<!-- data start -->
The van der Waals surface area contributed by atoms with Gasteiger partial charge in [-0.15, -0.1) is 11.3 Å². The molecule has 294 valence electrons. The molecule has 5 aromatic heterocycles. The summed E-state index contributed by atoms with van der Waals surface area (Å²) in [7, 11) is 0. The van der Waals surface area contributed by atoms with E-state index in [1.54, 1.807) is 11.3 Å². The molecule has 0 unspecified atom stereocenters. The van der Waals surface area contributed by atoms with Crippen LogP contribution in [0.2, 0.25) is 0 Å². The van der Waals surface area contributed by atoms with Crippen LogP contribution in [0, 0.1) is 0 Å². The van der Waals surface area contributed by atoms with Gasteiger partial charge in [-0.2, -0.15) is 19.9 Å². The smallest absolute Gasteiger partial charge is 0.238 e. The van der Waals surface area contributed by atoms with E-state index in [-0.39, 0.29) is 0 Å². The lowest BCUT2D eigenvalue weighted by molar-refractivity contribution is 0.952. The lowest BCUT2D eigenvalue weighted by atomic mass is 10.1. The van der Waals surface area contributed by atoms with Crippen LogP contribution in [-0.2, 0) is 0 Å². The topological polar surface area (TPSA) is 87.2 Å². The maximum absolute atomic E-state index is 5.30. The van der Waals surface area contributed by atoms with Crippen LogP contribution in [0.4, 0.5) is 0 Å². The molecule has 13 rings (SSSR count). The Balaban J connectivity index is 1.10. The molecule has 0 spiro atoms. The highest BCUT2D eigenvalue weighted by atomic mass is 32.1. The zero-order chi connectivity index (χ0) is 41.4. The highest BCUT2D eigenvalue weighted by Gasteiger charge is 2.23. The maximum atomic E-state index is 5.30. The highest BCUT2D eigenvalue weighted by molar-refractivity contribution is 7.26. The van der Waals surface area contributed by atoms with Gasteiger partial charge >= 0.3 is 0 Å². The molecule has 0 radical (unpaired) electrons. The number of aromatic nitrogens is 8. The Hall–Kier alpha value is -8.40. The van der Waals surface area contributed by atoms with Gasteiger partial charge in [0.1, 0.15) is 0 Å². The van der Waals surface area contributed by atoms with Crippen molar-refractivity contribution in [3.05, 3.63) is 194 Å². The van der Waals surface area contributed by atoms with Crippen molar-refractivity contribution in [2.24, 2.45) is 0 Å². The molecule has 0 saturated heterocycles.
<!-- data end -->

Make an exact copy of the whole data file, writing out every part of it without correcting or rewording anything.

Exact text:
The van der Waals surface area contributed by atoms with Gasteiger partial charge in [-0.15, -0.1) is 11.3 Å². The molecule has 294 valence electrons. The molecule has 5 aromatic heterocycles. The summed E-state index contributed by atoms with van der Waals surface area (Å²) in [7, 11) is 0. The van der Waals surface area contributed by atoms with E-state index in [1.54, 1.807) is 11.3 Å². The molecule has 0 unspecified atom stereocenters. The van der Waals surface area contributed by atoms with Crippen LogP contribution in [0.2, 0.25) is 0 Å². The van der Waals surface area contributed by atoms with Crippen LogP contribution in [0, 0.1) is 0 Å². The van der Waals surface area contributed by atoms with Gasteiger partial charge in [-0.2, -0.15) is 19.9 Å². The smallest absolute Gasteiger partial charge is 0.238 e. The van der Waals surface area contributed by atoms with E-state index in [-0.39, 0.29) is 0 Å². The lowest BCUT2D eigenvalue weighted by molar-refractivity contribution is 0.952. The lowest BCUT2D eigenvalue weighted by atomic mass is 10.1. The van der Waals surface area contributed by atoms with Crippen LogP contribution in [-0.2, 0) is 0 Å². The topological polar surface area (TPSA) is 87.2 Å². The maximum absolute atomic E-state index is 5.30. The van der Waals surface area contributed by atoms with Crippen LogP contribution in [0.4, 0.5) is 0 Å². The molecule has 13 rings (SSSR count). The Balaban J connectivity index is 1.10. The molecule has 0 spiro atoms. The highest BCUT2D eigenvalue weighted by atomic mass is 32.1. The zero-order chi connectivity index (χ0) is 41.4. The highest BCUT2D eigenvalue weighted by Gasteiger charge is 2.23. The maximum atomic E-state index is 5.30. The highest BCUT2D eigenvalue weighted by molar-refractivity contribution is 7.26. The van der Waals surface area contributed by atoms with Gasteiger partial charge >= 0.3 is 0 Å². The molecule has 0 radical (unpaired) electrons. The number of aromatic nitrogens is 8. The Hall–Kier alpha value is -8.40. The van der Waals surface area contributed by atoms with Gasteiger partial charge in [0.1, 0.15) is 0 Å². The van der Waals surface area contributed by atoms with Crippen molar-refractivity contribution in [3.05, 3.63) is 194 Å². The van der Waals surface area contributed by atoms with Crippen molar-refractivity contribution in [2.24, 2.45) is 0 Å². The molecule has 0 saturated heterocycles.